Some other points to keep in mind:
- Whether standing or sitting, display a relaxed stance. Demonstrate to the speaker that you are at ease with them, are enjoying the conversation.
- Face the speaker directly. Don’t turn at an angle towards the person you are engaging.
- Keep your eyes on the speaker. It’s important to make sure the speaker knows you are focused only on them for the duration of the conversation.
- Mirroring is a more subtle method for influencing the other party. When you mirror their body language, they feel more receptive towards you without knowing why.
- Don’t interrupt or talk over the speaker. Always wait until you are certain they have paused to gather their thoughts or are giving you a chance to respond.
- Be empathetic. Remember, a major part of elicitation is playing a role that makes you more attractive and interesting to the other person.
- Keep the conversation centered on them. don’t ever make the conversation about you. It’s about the target and what they know.
Technique Two: Flattery
The next technique is an easy one to initiate, which pays off in nearly any situation. Flattery is one of my personal favorite elicitation methods because virtually everyone responds positively to compliments and praise. Flattery by itself can be a great ice-breaker, and can in fact be the first words out of your mouth when first making contact with a stranger.
An easy way to initiate this technique is simply to pay attention to detail when first meeting or observing someone. You may wish to start by drawing attention to something they own or are wearing. Men and women display different types of possessions in order to attract attention or praise. Take this into consideration before speaking. For example, men will generally respond well to compliments from a stranger regarding their car or wristwatch, but less so to compliments about their clothing or haircut. Whereas women may be more likely to be flattered if you compliment them about their shoes or earrings.
One of the most interesting things about using flattery, and what makes it so useful to the elicitor, is that even when people recognize it as a blatant rapport-building technique, they still respond positively to the praise. For that reason, I tend to be a bit over-the-top when I flatter people, to the point of hyperbole. Around friends or coworkers, I will flatter them by saying, “wow, you’re amazing. I want to be just like you when I grow up.” Although it might seem overbearing at first glance, this type of excessive flattery has never failed to elicit a positive response, even from my coworkers in the intelligence community who understand exactly what I am doing.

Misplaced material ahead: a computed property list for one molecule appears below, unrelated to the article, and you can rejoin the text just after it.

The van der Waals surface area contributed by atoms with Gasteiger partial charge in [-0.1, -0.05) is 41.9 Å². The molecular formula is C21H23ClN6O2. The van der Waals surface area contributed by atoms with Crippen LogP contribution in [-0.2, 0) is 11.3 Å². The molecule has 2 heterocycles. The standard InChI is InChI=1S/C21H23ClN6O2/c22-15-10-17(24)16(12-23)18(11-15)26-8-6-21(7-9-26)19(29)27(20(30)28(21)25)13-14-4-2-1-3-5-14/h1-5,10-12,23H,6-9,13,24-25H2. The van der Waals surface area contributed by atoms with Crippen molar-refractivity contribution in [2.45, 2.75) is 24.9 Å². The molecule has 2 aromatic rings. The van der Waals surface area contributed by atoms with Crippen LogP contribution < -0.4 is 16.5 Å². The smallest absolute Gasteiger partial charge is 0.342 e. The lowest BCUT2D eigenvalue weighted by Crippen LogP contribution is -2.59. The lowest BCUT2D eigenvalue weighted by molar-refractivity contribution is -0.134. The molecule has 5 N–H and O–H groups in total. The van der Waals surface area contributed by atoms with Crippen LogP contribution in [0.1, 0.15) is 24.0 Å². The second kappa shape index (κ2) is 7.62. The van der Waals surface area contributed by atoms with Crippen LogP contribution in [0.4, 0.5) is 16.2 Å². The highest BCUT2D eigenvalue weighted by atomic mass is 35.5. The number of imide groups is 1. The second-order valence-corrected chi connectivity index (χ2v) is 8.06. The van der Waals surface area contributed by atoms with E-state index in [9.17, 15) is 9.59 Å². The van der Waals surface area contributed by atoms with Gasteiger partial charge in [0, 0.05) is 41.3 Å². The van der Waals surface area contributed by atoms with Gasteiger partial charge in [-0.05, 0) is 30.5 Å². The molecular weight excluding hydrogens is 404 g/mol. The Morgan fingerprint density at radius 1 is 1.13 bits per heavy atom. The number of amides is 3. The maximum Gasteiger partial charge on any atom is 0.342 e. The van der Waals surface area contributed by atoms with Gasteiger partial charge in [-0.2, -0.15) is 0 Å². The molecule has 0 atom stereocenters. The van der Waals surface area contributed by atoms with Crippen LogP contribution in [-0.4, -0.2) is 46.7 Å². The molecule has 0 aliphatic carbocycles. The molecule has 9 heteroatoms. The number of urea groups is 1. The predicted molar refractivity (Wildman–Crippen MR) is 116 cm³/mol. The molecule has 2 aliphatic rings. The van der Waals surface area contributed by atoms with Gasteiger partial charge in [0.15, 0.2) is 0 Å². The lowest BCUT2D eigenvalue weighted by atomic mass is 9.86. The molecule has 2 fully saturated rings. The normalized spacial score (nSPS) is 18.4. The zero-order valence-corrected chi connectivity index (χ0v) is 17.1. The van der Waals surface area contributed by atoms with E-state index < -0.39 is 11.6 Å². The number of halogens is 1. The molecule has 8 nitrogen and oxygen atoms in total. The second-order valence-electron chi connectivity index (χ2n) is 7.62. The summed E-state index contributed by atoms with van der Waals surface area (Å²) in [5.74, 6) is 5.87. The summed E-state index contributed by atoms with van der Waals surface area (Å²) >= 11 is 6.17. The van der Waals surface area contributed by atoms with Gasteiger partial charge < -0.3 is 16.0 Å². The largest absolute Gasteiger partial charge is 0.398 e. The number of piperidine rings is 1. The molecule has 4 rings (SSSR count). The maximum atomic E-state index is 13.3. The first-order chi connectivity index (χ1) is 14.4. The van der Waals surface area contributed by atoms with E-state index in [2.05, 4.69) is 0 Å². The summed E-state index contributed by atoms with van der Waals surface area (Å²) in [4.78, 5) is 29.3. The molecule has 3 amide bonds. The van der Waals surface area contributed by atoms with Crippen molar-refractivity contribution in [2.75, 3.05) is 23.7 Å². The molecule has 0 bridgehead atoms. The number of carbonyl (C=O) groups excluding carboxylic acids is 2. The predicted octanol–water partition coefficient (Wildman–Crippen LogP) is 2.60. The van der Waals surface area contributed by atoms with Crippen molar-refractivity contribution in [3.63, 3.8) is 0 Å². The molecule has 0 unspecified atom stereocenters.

Technique Three: Making Deliberately False Statements
Making deliberately false statements is a technique which plays to your target’s ego, and desire to be right. This technique represents an excellent bridge between the easier and less-intrusive techniques and the more advanced elicitation strategies.
Utilizing deliberate false statements will be our most provocative technique yet. Making use of this technique requires that you diligently research the target and the subject matter at hand, so that you know what buttons to push. False statements are designed to draw out the desired information by taking advantage of the target’s need to correct your supposed misconceptions. It is also an excellent technique to use against people who have difficulty lying, especially under pressure. For example, you can say, “I heard you were looking to expand into that property near the corner of Market and 4th.” If the target is looking at a completely different property, they will be caught unawares by your statement, and probably try to correct you. If they reply with a flat denial, they are left wide open to your follow up question: “Oh, not on Market and 4th? Then where do you plan to move?”
This is also an excellent time to either understate or exaggerate the statement if you think it fits. Your target may be more interested in correcting apparently outlandish information. If your statement is nearly on the mark they might just say, “yeah, pretty much.” That leaves you in the position of having to deliberately dig again, which might set off some internal alarms for them as to the true nature of this conversation.
Technique Four: Disbelief
Disbelief can be expressed very subtly, without conveying a confrontational demeanor. Disbelief works best on those who have a strong desire to demonstrate their own value to other people. Ironically, people who are known as experts in their field are often those whose egos are most sensitive to disbelief. They have become accustomed to being respected for their knowledge and position, and can be taken by surprise if someone expresses doubt in their claims. Academics and researchers in particular are very vulnerable to disbelief because they are frequently expanding their fields of study, and their social circle often consists of people in the same field. Therefore, using disbelief against them in a casual setting will cause them to want to defend their professional accomplishments and goals.
Focus initially on building rapport, as you should with virtually every elicitation attempt. Wait until the target displays pride in their accomplishment or position. Then begin expressing mild doubt. If employed correctly, you will force the target to double down on their assertion. A flattering statement can become a disbelieving one simply by changing your tone of voice. For example, stating, “wow, you’ve really accomplished a lot in your first year at this job…” can be either flattering or disbelieving, dependent entirely on the tone of voice you use.